Actually, Easterbrook has lost a lot of weight. I am not sure who [Posner] meant. Also query whether he used the rigorous BMI > 25 test.
Good point. Did Judge Posner run around the Dirksen Courthouse with a pair of body-fat calipers? Or did he just eyeball his colleagues in the robing room, to see who was sporting muffin tops?
To Seventh Circuit groupies: Which judges are packing a few extra pounds underneath their robes? Please enlighten us, in the comments. Thanks. Social Obesity — Posner’s Comment [The Becker-Posner Blog]
As law firms around the country raise associate starting salaries to $160,000, some people are wondering: What about intellectual property shops?
We don’t think there’s much to this story. It’s our understanding that most top IP firms are already at $160K (and have been there for quite some time). As everyone knows, IP is hot these days.
But it appears that some IP firms are just arriving at the party (even if the biggies have been there for a while). For example:
This kid was a summer at Davis Polk, and his farewell email has made the rounds in both DC and NYC. For anyone who knows him, it is no surprise….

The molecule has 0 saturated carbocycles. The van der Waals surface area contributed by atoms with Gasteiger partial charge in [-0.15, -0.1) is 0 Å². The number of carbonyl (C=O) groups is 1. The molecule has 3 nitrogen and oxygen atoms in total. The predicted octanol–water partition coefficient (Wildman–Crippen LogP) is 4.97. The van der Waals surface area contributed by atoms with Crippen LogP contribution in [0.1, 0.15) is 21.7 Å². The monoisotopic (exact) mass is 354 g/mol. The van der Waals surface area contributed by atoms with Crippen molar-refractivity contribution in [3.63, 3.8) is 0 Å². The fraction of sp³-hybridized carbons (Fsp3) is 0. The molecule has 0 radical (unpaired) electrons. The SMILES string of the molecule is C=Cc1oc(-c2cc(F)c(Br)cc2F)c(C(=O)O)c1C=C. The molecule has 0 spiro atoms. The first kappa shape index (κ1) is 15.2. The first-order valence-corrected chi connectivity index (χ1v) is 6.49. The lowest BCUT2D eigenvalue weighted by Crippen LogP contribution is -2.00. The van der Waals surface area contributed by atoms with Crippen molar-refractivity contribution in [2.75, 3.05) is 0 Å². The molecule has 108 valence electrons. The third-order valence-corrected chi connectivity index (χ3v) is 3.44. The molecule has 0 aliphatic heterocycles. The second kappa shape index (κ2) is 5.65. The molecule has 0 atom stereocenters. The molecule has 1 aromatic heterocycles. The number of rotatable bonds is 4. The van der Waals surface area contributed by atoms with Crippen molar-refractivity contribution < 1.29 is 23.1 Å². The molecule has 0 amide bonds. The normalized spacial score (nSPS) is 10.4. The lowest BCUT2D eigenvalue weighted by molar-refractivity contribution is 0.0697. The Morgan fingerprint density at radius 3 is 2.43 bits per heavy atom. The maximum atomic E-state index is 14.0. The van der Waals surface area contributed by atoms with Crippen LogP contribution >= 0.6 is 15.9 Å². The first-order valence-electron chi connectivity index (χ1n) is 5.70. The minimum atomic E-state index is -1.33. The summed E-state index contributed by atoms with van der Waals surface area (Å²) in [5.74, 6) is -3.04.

[He] believes that we should not have a republic, but that an autocratic state would better suit everyone. He usually speaks in latinate phrases like “Hail, brother, farewell,” and he would send out emails all summer about obscure historical books to recommend to his fellow summers.
Check out the farewell email, and vote in our poll, after the jump.
* Karl Rove — who had some role in the U.S. Attorney firings, but is refusing to testify to Congress about it — is stepping down at the end of this month. [Wall Street Journal; Washington Post; New York Times]
* Grand Theft Auto fans rejoice, return to parents’ lonely basements. [MSNBC]
* Tax law awaits Bonds HR ball. [Yahoo]
* Sexual assault claim at Playboy pajama party. [MSNBC]
* More on the punter-stabbing punter: not guilty of attempted murder, but guilty of assault and psychotic desperation to be starting punter for a division I-AA program. [ESPN]
None of these items is new. But as we were going through our overflowing inbox — if we owe you an email, we apologize for our delinquency (or blame our spam filter) — we came across some associate pay raises not previously mentioned here:
1. King & Spalding: We provided extensivecoverage of their recent raise in Atlanta. But we forgot to mention that they also raised starting salaries in Houston, to $160,000 for first-year associates (effective August 1). Memo after the jump.
2. Hunton & Williams: This news surfaced in the comments, but we also received it by email: “Hunton in DC raised to $160k. Memo is floating around, though unfortunately I don’t have a copy.” (If you have the memo, please email us.)
Usually when we highlight individual lawyers or judges in these pages, it’s to poke (good-natured) fun at them. But it’s Friday afternoon, so let’s send you into the weekend on a warm and fuzzy note.
From a reader who was on the train today: